Why Ecology Lags Behind Biology

Illustration: A. Canamucio The triumph of the mapping of the human genome is eloquent testimony to how fast the life sciences have come from the 1960s when the Nuffield Foundation found it necessary to launch a program of biological scholarships to leaven the "soft" biological sciences with expertise from the "hard" sciences of physics and chemistry. The program supported academically qualified physicists and chemists seeking careers in the life sciences, or life scientists wishing to obtain a d

Raymond O'connor
Oct 15, 2000

Illustration: A. Canamucio


The triumph of the mapping of the human genome is eloquent testimony to how fast the life sciences have come from the 1960s when the Nuffield Foundation found it necessary to launch a program of biological scholarships to leaven the "soft" biological sciences with expertise from the "hard" sciences of physics and chemistry. The program supported academically qualified physicists and chemists seeking careers in the life sciences, or life scientists wishing to obtain a degree in physics or chemistry to aid their career in the biological sciences.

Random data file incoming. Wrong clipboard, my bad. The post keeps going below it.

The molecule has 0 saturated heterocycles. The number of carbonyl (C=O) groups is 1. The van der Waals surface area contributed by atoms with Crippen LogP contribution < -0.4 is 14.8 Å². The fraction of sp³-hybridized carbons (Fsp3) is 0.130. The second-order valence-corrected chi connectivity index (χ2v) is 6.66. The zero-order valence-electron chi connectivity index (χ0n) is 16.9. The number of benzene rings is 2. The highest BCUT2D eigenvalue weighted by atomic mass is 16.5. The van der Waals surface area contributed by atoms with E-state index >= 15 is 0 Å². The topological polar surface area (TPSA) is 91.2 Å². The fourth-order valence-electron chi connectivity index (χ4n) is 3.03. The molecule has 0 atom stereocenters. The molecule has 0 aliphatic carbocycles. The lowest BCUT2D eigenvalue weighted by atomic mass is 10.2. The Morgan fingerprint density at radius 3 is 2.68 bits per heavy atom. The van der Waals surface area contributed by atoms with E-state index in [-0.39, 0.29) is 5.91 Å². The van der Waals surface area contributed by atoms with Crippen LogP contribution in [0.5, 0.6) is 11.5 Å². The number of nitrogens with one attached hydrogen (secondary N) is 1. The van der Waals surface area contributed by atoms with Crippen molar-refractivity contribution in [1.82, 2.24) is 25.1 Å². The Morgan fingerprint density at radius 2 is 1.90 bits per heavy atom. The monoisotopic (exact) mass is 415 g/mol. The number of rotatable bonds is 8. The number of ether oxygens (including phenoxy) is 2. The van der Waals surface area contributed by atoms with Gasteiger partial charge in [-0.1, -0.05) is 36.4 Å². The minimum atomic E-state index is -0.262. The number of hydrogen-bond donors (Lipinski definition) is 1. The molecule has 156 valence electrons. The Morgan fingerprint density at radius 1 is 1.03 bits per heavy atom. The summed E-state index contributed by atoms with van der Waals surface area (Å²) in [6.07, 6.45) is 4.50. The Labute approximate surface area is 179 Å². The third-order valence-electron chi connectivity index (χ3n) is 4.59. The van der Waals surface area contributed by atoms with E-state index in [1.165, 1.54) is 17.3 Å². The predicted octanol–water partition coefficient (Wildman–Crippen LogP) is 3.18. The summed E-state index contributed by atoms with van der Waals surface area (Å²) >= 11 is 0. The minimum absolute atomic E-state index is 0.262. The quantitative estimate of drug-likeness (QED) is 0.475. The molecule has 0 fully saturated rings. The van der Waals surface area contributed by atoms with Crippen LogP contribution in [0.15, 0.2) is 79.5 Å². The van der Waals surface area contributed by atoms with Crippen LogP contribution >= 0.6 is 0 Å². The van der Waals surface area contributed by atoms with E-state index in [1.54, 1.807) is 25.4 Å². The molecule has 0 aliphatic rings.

Yet the ecological and environmental sciences have lagged behind the surging advances of most of the life sciences. In no way can one seriously anticipate soon an ecological breakthrough of the magnitude of the human genome project. If the takeover of biological department after biological department by well-funded molecular biologists in the 1970s dismissed ecology as natural history, neither has...